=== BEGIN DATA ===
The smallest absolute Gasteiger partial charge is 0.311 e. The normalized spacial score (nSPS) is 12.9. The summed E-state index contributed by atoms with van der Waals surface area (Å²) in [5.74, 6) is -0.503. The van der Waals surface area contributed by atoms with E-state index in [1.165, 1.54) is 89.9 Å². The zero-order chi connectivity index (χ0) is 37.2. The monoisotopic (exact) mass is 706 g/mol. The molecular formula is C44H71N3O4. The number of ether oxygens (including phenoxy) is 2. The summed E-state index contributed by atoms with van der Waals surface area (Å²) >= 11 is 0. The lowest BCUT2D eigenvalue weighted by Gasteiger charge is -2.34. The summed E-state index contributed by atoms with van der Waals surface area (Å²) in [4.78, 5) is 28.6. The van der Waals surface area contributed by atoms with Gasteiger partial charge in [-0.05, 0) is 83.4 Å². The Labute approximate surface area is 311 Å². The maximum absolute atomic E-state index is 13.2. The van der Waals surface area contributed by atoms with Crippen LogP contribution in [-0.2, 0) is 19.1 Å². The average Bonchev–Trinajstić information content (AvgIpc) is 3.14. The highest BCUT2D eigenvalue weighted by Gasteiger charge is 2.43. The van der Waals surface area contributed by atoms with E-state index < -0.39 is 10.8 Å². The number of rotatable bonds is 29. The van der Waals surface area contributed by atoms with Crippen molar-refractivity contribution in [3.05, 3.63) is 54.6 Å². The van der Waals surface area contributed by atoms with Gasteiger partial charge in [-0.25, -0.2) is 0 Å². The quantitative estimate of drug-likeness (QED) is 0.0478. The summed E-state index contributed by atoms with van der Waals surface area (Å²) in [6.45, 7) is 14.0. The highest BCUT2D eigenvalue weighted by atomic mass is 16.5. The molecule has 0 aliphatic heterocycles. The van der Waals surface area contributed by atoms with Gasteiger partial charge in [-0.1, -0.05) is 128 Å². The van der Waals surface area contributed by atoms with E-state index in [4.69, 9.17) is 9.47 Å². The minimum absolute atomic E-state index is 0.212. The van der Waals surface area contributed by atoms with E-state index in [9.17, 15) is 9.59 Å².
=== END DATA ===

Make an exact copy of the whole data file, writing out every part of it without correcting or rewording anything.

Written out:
The smallest absolute Gasteiger partial charge is 0.311 e. The normalized spacial score (nSPS) is 12.9. The summed E-state index contributed by atoms with van der Waals surface area (Å²) in [5.74, 6) is -0.503. The van der Waals surface area contributed by atoms with E-state index in [1.165, 1.54) is 89.9 Å². The zero-order chi connectivity index (χ0) is 37.2. The monoisotopic (exact) mass is 706 g/mol. The molecular formula is C44H71N3O4. The number of ether oxygens (including phenoxy) is 2. The summed E-state index contributed by atoms with van der Waals surface area (Å²) >= 11 is 0. The lowest BCUT2D eigenvalue weighted by Gasteiger charge is -2.34. The summed E-state index contributed by atoms with van der Waals surface area (Å²) in [4.78, 5) is 28.6. The van der Waals surface area contributed by atoms with Gasteiger partial charge in [-0.05, 0) is 83.4 Å². The Labute approximate surface area is 311 Å². The maximum absolute atomic E-state index is 13.2. The van der Waals surface area contributed by atoms with Crippen LogP contribution in [-0.2, 0) is 19.1 Å². The average Bonchev–Trinajstić information content (AvgIpc) is 3.14. The highest BCUT2D eigenvalue weighted by Gasteiger charge is 2.43. The van der Waals surface area contributed by atoms with E-state index < -0.39 is 10.8 Å². The number of rotatable bonds is 29. The van der Waals surface area contributed by atoms with Crippen molar-refractivity contribution in [3.05, 3.63) is 54.6 Å². The van der Waals surface area contributed by atoms with Gasteiger partial charge in [-0.25, -0.2) is 0 Å². The quantitative estimate of drug-likeness (QED) is 0.0478. The summed E-state index contributed by atoms with van der Waals surface area (Å²) in [6.45, 7) is 14.0. The highest BCUT2D eigenvalue weighted by atomic mass is 16.5. The molecule has 0 aliphatic heterocycles. The van der Waals surface area contributed by atoms with Gasteiger partial charge in [-0.1, -0.05) is 128 Å². The van der Waals surface area contributed by atoms with E-state index in [4.69, 9.17) is 9.47 Å². The minimum absolute atomic E-state index is 0.212. The van der Waals surface area contributed by atoms with E-state index in [9.17, 15) is 9.59 Å².